Interventions involves topics such as system-wide improvements (for example, access to services and supports, research gaps and recommendations for future research) and evidence for current and newer practices across the lifespan (for example, diagnosis, treatment, programs, services, and supports).
For more information on the selection process click here.
Meet the Members:
|Dr. Keiko Shikako-Thomas, Ph.D., OT
Dr. Keiko Shikako-Thomas is a Canada Research Chair in Childhood Disabilities: Participation and Knowledge Translation. She is an Associate Professor at the School of Physical and Occupational Therapy at McGill University. Her research focuses on the promotion of healthy living and the human rights of children with disabilities, and knowledge translation science and practice. Her research program adopts a participatory approach to engage different stakeholders, including policymakers, children and their families in finding solutions to change the environments, informing policy making and promoting the participation of children with disabilities in different life roles and activities.
|Dr. Stelios Georgiades, Ph.D.
Vice Chair, Interventions
Dr. Stelios Georgiades is an Associate Professor in the Department of Psychiatry and Behavioural Neurosciences and a Scientist at the Offord Centre for Child Studies at McMaster University. His research program investigates the factors influencing developmental trajectories of autistic children and youth. The overarching objective of this research is to generate new knowledge that will lead to more precise, evidence-based diagnostics and interventions for autism. Dr. Georgiades is the Founder and Co-Director of the McMaster Autism Research Team (MacART), an interdisciplinary collaborative aiming to advance autism care through meaningful research.
|Ms. ShanEda Lumb
Vice Chair, Interventions
Diagnosed at age 40, Ms. ShanEda Lumb is an autistic adult and a mother of two grown autistic children. For 20 years, she has worked in child welfare and education as a certified Education Assistant, and is currently pursuing a degree in Disability Studies from Ryerson University. Ms. Lumb is interested in autism advocacy and runs several autism support groups online including a friendship network, a parenting resource/support group, and an autistic women’s group. Ms. Lumb believes that women and girls with autism are an underserved autistic population and that autistic participation in research and programming is especially important to building better services and programmes and a better future for autistic people.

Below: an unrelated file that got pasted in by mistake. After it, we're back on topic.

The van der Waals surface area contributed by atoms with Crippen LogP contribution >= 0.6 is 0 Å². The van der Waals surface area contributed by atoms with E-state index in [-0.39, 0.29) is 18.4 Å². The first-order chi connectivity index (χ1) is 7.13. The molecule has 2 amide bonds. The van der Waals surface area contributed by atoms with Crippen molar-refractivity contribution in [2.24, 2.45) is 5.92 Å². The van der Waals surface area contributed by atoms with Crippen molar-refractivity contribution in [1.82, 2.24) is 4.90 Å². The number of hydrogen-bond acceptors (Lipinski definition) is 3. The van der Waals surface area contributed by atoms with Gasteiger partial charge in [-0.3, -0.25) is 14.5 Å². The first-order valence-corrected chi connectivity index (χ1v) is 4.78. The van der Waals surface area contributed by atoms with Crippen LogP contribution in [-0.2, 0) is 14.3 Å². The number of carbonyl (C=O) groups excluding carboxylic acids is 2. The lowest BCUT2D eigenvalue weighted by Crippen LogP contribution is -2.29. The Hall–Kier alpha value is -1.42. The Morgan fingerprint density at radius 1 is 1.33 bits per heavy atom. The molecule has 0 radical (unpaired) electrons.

|Dr. Evdokia Anagnostou, MD
Dr. Evdokia Anagnostou, MD, is a Child Neurologist and Senior Clinician Scientist at Holland Bloorview Kids Rehabilitation Hospital, Professor in the Department of Pediatrics at the University of Toronto, Assistant Director of Holland Bloorview’s Research Institute, and co-lead of the Autism Research Centre (ARC). She holds a Canada Research Chair in translational therapeutics in autism and the Dr. Stuart D. Sims Chair in Autism at Holland Bloorview. She is the North American Lead, representing Canada, US and Mexico, on the Global Leaders Committee of the International Society for Autism Research (INSAR), and currently chairs the scientific program committee for the INSAR annual meeting. She is also associate editor for Autism Research and Molecular. Dr. Anagnostou has extensive international funding, leading several networks examining the neurobiology of autism and developing and testing novel treatments/interventions for autism and related conditions, across the lifespan. She also co-leads the Toronto site of the Autism Learning Health Network (AHLN), a large autism learning health network across the US and Canada.
|Dr. Mayada Elsabbagh, Ph.D.